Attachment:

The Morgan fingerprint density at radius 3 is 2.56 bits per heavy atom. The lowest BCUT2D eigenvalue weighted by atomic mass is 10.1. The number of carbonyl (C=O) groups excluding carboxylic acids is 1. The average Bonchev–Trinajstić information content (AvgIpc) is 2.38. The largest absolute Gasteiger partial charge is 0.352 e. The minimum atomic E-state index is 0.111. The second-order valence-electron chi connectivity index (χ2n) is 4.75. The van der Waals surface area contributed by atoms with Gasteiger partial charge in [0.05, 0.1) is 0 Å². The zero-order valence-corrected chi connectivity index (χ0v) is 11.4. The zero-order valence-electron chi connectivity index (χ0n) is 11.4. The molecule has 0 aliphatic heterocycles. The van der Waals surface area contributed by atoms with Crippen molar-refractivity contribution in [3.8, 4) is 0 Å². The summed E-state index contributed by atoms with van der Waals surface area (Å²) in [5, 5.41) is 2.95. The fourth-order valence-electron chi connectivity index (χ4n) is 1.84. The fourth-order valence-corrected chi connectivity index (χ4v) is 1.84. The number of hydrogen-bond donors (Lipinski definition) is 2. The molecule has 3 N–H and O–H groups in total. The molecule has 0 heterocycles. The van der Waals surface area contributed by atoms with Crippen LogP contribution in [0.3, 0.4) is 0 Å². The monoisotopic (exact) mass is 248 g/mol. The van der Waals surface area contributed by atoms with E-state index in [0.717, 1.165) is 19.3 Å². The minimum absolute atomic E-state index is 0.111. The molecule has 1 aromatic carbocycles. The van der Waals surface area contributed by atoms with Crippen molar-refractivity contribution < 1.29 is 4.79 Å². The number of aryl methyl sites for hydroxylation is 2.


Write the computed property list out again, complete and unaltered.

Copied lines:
The Morgan fingerprint density at radius 3 is 2.56 bits per heavy atom. The lowest BCUT2D eigenvalue weighted by atomic mass is 10.1. The number of carbonyl (C=O) groups excluding carboxylic acids is 1. The average Bonchev–Trinajstić information content (AvgIpc) is 2.38. The largest absolute Gasteiger partial charge is 0.352 e. The minimum atomic E-state index is 0.111. The second-order valence-electron chi connectivity index (χ2n) is 4.75. The van der Waals surface area contributed by atoms with Gasteiger partial charge in [0.05, 0.1) is 0 Å². The zero-order valence-corrected chi connectivity index (χ0v) is 11.4. The zero-order valence-electron chi connectivity index (χ0n) is 11.4. The molecule has 0 aliphatic heterocycles. The van der Waals surface area contributed by atoms with Crippen molar-refractivity contribution in [3.8, 4) is 0 Å². The summed E-state index contributed by atoms with van der Waals surface area (Å²) in [5, 5.41) is 2.95. The fourth-order valence-electron chi connectivity index (χ4n) is 1.84. The fourth-order valence-corrected chi connectivity index (χ4v) is 1.84. The number of hydrogen-bond donors (Lipinski definition) is 2. The molecule has 3 N–H and O–H groups in total. The molecule has 0 heterocycles. The van der Waals surface area contributed by atoms with Crippen LogP contribution in [0.3, 0.4) is 0 Å². The monoisotopic (exact) mass is 248 g/mol. The van der Waals surface area contributed by atoms with E-state index in [0.717, 1.165) is 19.3 Å². The minimum absolute atomic E-state index is 0.111. The molecule has 1 aromatic carbocycles. The van der Waals surface area contributed by atoms with Crippen molar-refractivity contribution < 1.29 is 4.79 Å². The number of aryl methyl sites for hydroxylation is 2.